of La Roque is on the La Gardiole hill W of Montpellier,
on the edge of the coastal plain and 2 km S of the Via
Domitia. The ancient texts contain no mention of the
site, which is a barred spur with natural defenses on
three sides. The fourth side is closed by three ramparts
of dry stone, and in several places these ramparts are
peculiar in having a triple-faced wall. The fortification
can be dated between 425 and the first half of the 3d c.
A stratigraphical study of the pre-Roman site has distinguished three periods of occupation: La Roque III
(end of the 5th to the beginning of the 4th c. B.C.) La
Roque II (middle of the 4th c.) and La Roque I (end
of the 4th c. to 250-230 B.C.). A few soundings revealed
traces of Iron Age I. The destruction of the settlement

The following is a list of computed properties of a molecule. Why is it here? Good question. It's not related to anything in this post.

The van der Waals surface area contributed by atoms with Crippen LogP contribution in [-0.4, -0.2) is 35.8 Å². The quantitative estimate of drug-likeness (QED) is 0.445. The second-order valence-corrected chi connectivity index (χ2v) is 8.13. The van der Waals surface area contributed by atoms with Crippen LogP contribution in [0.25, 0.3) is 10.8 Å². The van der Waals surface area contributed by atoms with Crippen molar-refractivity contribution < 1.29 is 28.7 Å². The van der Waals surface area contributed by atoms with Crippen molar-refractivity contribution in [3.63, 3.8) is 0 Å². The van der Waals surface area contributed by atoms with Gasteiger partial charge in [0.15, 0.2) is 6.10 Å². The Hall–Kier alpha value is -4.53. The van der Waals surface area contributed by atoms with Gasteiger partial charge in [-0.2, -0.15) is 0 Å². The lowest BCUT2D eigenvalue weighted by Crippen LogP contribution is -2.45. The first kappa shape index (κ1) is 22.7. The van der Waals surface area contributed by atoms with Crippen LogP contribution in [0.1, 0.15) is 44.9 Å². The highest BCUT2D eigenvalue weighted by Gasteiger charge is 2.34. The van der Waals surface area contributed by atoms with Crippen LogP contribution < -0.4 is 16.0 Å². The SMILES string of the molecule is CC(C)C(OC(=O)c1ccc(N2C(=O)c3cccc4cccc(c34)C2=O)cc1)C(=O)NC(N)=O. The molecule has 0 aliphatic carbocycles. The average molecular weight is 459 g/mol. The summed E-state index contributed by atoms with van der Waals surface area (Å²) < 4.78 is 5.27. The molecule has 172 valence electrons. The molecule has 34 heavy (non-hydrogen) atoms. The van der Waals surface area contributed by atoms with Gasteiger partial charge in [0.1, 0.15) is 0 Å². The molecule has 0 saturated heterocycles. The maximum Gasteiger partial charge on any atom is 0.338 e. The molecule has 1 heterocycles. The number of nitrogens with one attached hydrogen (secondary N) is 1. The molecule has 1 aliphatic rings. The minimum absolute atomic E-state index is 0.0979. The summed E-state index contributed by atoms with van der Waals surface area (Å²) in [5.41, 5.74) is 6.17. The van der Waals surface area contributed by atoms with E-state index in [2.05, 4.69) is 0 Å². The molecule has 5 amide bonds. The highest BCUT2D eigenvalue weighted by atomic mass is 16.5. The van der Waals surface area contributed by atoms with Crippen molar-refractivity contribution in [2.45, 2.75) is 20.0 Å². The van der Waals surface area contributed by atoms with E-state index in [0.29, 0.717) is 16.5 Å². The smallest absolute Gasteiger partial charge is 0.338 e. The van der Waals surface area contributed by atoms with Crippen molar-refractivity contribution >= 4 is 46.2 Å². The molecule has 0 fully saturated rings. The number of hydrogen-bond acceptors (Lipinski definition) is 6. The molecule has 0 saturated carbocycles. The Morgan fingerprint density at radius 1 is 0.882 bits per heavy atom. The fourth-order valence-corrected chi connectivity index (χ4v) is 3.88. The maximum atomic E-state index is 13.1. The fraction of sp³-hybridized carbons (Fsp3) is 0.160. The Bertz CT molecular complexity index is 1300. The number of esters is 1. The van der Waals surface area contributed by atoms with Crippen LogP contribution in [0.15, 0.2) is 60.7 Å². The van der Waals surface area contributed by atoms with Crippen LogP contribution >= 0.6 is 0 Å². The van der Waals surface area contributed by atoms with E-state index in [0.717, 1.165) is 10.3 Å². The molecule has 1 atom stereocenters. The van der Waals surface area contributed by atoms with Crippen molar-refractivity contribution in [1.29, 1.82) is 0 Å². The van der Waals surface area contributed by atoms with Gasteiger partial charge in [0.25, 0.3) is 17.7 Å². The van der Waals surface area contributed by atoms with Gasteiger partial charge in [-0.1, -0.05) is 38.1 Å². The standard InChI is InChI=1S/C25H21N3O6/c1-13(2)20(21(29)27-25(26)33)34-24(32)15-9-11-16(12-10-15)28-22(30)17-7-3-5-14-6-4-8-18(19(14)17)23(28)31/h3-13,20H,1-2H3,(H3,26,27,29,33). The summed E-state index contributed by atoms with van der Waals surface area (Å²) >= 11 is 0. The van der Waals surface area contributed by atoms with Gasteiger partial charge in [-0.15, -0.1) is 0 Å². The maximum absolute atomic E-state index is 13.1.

should probably be attributed to the Volcae invasion in
the 3d c. The most interesting finds are the altar-hearths—large slabs of baked clay decorated with geometric
motifs which were placed in the middle of certain rooms
in the settlement. These rooms also contained trivets and
pots with pierced bottoms.
Excavation has revealed two residential sections, built
of stone and laid out on a square or rectangular plan.
Neither the necropolis nor any public monuments has
yet been located.
12 (1954) 422-23; 14 (1956)
599-608; 17 (1959) 462-64; 20 (1962) 623-24; 22 (1964)
491; 24 (1966) 466; P. Larderet, “L'oppidum préromain
de La Roque, commune de Fabrègues (Hérault),” ibid.
15 (1957) 1-39; id., “Les découvertes archéologiques de
l'oppidum de La Roque (Hérault),” RStLig